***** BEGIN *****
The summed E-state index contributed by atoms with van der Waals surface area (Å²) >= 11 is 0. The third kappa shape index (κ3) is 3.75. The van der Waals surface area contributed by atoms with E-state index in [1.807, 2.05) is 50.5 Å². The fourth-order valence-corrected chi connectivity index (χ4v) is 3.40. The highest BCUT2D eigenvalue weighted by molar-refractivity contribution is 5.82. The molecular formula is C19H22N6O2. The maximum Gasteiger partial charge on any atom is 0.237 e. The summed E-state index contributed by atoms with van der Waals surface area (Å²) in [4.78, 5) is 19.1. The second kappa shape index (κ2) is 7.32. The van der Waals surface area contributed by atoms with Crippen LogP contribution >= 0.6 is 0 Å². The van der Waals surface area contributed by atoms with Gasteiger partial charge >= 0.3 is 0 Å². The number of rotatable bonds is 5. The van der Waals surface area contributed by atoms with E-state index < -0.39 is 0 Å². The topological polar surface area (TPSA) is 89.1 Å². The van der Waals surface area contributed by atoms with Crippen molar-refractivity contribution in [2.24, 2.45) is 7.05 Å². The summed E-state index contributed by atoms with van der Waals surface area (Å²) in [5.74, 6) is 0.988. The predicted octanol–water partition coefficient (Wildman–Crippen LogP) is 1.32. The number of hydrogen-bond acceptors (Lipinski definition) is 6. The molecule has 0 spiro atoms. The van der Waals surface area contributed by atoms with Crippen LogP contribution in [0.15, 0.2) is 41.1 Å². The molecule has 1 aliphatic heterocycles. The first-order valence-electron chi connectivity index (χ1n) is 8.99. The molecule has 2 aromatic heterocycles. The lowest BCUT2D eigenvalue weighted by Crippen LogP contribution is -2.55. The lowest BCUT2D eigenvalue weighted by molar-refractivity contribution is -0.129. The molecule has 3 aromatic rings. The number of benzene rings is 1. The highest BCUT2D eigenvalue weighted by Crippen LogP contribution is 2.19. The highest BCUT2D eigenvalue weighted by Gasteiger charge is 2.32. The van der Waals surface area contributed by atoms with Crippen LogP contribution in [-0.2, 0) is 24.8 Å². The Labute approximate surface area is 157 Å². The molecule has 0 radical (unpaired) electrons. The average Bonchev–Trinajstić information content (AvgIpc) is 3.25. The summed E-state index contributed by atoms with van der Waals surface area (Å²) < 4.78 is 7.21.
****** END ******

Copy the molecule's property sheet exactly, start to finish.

The summed E-state index contributed by atoms with van der Waals surface area (Å²) >= 11 is 0. The third kappa shape index (κ3) is 3.75. The van der Waals surface area contributed by atoms with E-state index in [1.807, 2.05) is 50.5 Å². The fourth-order valence-corrected chi connectivity index (χ4v) is 3.40. The highest BCUT2D eigenvalue weighted by molar-refractivity contribution is 5.82. The molecular formula is C19H22N6O2. The maximum Gasteiger partial charge on any atom is 0.237 e. The summed E-state index contributed by atoms with van der Waals surface area (Å²) in [4.78, 5) is 19.1. The second kappa shape index (κ2) is 7.32. The van der Waals surface area contributed by atoms with Crippen LogP contribution >= 0.6 is 0 Å². The van der Waals surface area contributed by atoms with Gasteiger partial charge >= 0.3 is 0 Å². The number of rotatable bonds is 5. The van der Waals surface area contributed by atoms with E-state index < -0.39 is 0 Å². The topological polar surface area (TPSA) is 89.1 Å². The van der Waals surface area contributed by atoms with Crippen molar-refractivity contribution in [2.24, 2.45) is 7.05 Å². The summed E-state index contributed by atoms with van der Waals surface area (Å²) in [5.74, 6) is 0.988. The predicted octanol–water partition coefficient (Wildman–Crippen LogP) is 1.32. The number of hydrogen-bond acceptors (Lipinski definition) is 6. The molecule has 0 spiro atoms. The van der Waals surface area contributed by atoms with Crippen LogP contribution in [0.15, 0.2) is 41.1 Å². The molecule has 1 aliphatic heterocycles. The first-order valence-electron chi connectivity index (χ1n) is 8.99. The molecule has 2 aromatic heterocycles. The lowest BCUT2D eigenvalue weighted by Crippen LogP contribution is -2.55. The lowest BCUT2D eigenvalue weighted by molar-refractivity contribution is -0.129. The molecule has 3 aromatic rings. The number of benzene rings is 1. The highest BCUT2D eigenvalue weighted by Crippen LogP contribution is 2.19. The highest BCUT2D eigenvalue weighted by Gasteiger charge is 2.32. The van der Waals surface area contributed by atoms with Crippen LogP contribution in [-0.2, 0) is 24.8 Å². The Labute approximate surface area is 157 Å². The molecule has 0 radical (unpaired) electrons. The average Bonchev–Trinajstić information content (AvgIpc) is 3.25. The summed E-state index contributed by atoms with van der Waals surface area (Å²) < 4.78 is 7.21.